The amethyst is a precious stone fit for a queen.
Say “amethyst” and most people will think of a jagged, purple rock, one of the many crystals that modern mystics claim to have healing properties. Yet there was a time when the amethyst, which is also February’s birthstone, was seen to be just as valuable as diamonds, rubies and sapphires. Purple, after all, is a colour associated with royalty. That and its rarity made the amethyst a highly esteemed gemstone; it frequently featured in the jewels worn by kings and queens, as well as other powerful figures like the Pope.
That is, until the early 19th century, when vast deposits of the violet treasure were discovered in Brazil. Now a common crystal, the amethyst’s value is mostly determined by its hues, which is also what sets it apart from other minerals of the quartz family.
Depending on the presence of iron or the effects of irradiation, the amethyst can come in quite a range of colours, from pinkish lavender to deep purple. The most prized among them is a strong purple hue with red undertones, which you’ll find mostly in the finest jewellery creations.
In 1947, for example, Cartier famously designed an extravagant bib necklace for the Duchess of Windsor that heavily featured the amethyst — including a large, heart-shaped one at the centre of it. The purple gem is also a favourite of Bulgari; the Italian jeweller often incorporates it into its bold designs, such as its Serpenti watches.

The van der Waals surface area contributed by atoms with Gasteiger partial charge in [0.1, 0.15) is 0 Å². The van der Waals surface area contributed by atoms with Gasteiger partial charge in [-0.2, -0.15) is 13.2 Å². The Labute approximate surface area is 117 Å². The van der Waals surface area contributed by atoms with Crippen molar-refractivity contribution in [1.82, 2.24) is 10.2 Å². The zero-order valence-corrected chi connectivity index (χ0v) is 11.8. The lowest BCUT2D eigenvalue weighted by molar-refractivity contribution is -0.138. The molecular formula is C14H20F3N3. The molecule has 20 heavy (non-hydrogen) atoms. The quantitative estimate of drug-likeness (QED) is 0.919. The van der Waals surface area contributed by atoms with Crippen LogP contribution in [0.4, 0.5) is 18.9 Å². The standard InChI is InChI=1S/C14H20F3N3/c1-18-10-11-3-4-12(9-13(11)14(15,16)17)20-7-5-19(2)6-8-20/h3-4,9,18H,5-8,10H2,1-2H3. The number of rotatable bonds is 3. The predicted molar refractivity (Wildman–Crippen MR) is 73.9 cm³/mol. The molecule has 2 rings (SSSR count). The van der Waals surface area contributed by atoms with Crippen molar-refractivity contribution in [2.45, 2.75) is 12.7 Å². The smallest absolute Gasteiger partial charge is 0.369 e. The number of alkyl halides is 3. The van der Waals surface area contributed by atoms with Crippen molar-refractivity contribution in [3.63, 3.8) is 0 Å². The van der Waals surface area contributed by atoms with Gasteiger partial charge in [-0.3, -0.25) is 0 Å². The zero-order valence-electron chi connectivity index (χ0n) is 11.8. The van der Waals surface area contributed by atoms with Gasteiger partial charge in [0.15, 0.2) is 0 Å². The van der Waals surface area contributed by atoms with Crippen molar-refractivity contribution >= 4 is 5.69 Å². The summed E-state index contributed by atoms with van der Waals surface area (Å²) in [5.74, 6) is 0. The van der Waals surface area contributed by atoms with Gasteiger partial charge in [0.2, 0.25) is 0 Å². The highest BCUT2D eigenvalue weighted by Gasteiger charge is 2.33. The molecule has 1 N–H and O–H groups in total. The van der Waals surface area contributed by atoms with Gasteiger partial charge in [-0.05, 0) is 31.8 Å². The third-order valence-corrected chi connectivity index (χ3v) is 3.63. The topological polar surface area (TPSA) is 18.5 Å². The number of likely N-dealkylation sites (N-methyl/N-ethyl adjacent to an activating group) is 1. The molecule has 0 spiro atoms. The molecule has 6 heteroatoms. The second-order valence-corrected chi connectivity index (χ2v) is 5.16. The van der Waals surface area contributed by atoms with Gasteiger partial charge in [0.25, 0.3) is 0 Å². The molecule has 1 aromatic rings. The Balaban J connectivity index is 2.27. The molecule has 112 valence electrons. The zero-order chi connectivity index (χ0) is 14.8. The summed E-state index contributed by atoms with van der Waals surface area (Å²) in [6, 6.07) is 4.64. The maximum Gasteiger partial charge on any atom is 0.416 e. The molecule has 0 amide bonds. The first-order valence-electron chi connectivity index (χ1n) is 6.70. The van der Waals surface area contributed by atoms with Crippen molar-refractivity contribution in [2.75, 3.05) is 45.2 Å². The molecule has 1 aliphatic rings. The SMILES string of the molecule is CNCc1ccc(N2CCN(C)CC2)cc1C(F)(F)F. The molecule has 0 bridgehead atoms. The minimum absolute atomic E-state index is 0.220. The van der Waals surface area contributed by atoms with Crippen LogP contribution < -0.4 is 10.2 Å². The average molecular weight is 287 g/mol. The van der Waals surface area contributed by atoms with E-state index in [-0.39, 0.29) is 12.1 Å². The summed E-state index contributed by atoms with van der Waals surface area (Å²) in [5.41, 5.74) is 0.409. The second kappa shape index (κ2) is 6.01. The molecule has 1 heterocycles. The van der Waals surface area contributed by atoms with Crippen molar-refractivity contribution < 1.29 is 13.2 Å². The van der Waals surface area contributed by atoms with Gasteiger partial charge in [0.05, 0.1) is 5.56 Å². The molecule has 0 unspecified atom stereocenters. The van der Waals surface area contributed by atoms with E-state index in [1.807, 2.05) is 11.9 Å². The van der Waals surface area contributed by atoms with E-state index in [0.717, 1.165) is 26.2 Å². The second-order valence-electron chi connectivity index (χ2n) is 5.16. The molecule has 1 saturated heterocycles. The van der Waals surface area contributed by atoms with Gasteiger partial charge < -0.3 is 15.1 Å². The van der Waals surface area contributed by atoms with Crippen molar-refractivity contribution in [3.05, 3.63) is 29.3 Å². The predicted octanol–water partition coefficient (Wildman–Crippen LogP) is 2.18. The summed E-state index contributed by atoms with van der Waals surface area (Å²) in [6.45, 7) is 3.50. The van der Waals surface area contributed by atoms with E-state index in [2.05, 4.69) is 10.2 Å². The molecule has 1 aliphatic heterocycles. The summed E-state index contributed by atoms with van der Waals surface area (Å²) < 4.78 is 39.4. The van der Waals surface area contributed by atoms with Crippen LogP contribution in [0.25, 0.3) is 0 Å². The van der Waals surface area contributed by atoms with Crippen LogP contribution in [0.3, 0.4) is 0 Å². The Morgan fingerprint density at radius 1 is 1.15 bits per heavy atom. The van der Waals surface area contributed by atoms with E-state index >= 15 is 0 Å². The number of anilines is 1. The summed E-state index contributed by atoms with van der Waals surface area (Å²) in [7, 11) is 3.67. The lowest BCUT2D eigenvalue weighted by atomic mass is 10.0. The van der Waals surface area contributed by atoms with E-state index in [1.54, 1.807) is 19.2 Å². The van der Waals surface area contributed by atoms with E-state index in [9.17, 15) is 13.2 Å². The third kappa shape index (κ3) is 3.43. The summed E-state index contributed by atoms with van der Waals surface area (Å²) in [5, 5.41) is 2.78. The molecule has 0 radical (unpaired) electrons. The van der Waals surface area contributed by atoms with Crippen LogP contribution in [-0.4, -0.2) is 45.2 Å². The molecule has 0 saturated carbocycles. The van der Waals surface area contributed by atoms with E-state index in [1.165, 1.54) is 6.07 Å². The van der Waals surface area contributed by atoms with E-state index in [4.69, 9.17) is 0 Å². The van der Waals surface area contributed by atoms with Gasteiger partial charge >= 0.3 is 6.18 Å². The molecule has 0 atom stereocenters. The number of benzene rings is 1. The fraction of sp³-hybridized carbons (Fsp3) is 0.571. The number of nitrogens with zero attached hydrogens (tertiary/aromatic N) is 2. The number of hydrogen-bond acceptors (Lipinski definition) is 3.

It’s clear that the amethyst is still highly regarded by some of the biggest luxury brands today. Below, we spotlight some jewellery brands that have taken artistic liberties with the gemstone, producing marvellous jewels that would make a perfect gift for those born in February.
Header photo credit: Dior
This article first appeared on Lifestyle Asia Singapore.
The post All you need to know about the amethyst, February’s purple gemstone appeared first on Lifestyle Asia Kuala Lumpur.